Siobhan Hughes For Secretary

Candidate Statement


I've been with Dow Jones since August 2004, and got my start at IAPE by circulating paper premium-pay forms to reporters so that they could get paid for the weekend work they did during the financial crisis. It was a novel situation in that people in our bureau were working on their days off, but no one knew what they were entitled to under the contract, or how (or whether) to go about receiving what they were owed. The experience taught me a lot about the value of researching our contractual rights, communicating, organizing — and then acting.

Since then, I have had other opportunities to volunteer on behalf of Dow Jones, both within and outside of IAPE. Over the years, I've learned so much about what it takes to be an effective advocate. I hope that after you've had a chance to read about my record, you'll vote for me to give me the chance to keep working on your behalf.


Within IAPE, I was part of the bargaining team during our challenging 2016 contract negotiations, making the case to executives that in spite of a tough advertising climate it was worth digging a little deeper into their pockets to value our contributions. The result was a one-year delay in a health-insurance premium increase for families, a 2% annual pay raise that had been put at risk when advertising declined, and an increase the physical-fitness reimbursement.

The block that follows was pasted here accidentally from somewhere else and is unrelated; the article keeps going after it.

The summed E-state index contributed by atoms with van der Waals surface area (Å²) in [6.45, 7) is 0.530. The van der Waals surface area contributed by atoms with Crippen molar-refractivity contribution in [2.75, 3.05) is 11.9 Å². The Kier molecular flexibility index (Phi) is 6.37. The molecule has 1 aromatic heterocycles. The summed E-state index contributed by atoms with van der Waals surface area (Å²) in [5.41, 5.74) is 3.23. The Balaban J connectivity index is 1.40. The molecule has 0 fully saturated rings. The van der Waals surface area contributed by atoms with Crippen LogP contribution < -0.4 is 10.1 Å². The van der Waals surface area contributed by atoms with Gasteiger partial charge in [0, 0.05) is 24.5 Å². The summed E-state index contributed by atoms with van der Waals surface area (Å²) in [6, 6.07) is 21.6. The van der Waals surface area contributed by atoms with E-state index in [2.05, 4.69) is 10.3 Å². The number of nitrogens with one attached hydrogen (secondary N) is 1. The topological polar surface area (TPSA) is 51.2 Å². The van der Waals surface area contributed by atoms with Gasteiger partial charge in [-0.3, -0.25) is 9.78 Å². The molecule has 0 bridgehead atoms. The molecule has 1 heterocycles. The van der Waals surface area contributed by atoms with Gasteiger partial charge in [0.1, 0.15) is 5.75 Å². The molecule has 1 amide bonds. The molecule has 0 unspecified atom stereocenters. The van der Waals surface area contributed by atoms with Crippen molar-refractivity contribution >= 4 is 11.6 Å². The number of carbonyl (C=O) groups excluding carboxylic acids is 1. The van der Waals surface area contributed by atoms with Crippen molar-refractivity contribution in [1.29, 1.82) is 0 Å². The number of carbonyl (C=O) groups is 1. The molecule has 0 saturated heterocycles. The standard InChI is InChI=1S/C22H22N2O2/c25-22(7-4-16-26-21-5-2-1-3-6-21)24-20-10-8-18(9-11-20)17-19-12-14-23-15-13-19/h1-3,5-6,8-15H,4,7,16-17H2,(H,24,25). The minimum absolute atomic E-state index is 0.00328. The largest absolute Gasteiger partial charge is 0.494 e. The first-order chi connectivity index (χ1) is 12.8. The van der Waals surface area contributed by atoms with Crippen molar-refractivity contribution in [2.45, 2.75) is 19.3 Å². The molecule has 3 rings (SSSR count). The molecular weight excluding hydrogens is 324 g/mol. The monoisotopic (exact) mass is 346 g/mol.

I also was a leader in pushing the company to abide by its contractual obligations to pay overtime-exempt employees for last-minute weekend work — a significant issue during a period in which my colleagues left it all on the field during one of the most grueling presidential campaigns in memory.

On the issue of workplace fairness, I was a key part of the team that arranged for an independent study of gender-pay disparities among union employees. I acted out of a belief that it was important to ensure that the conversation with the company took place on a solid statistical foundation. I also wanted to make sure that the conversation about fairness didn't stop simply because we had won raises for some underpaid colleagues.


My philosophy of the role of IAPE is this: It's the nature of work that employees will from time to time be faced with workplace conflicts, which could crop up on everything from pay and benefits to challenges in dealing with a manager. An organization like IAPE provides a mechanism for working through thorny issues in an orderly way, so that workers don't stay stuck year after year in the same stew of problems. Having taken on some higher-level IAPE roles in recent years, I can attest to the value of this system to IAPE members and to my commitment to using it to make sure that employees are heard and valued.

I'd like to be a conduit for the good ideas that are percolating in every corner of our membership. I'm particularly interested in encouraging members to see IAPE as a both a resource that they can draw from and an organization that would be enhanced by their active participation. More broadly, in terms of our negotiations with Dow Jones, I'd like to work toward ensuring that the company refrains from exercising its right to break the contract after two years.


When I rejoined IAPE leadership a couple years ago after a vacancy opened up in Washington, I knew that we would need to put in a lot of work to win a fair contract. I didn't anticipate how much joy I would get from working with and on behalf of such talented colleagues. I have been wowed by all of you — in every department. We can do so much together. I hope you will vote for me for secretary so that I can help all of us get recognized for the drive, energy, skill and dedication that we bring to Dow Jones.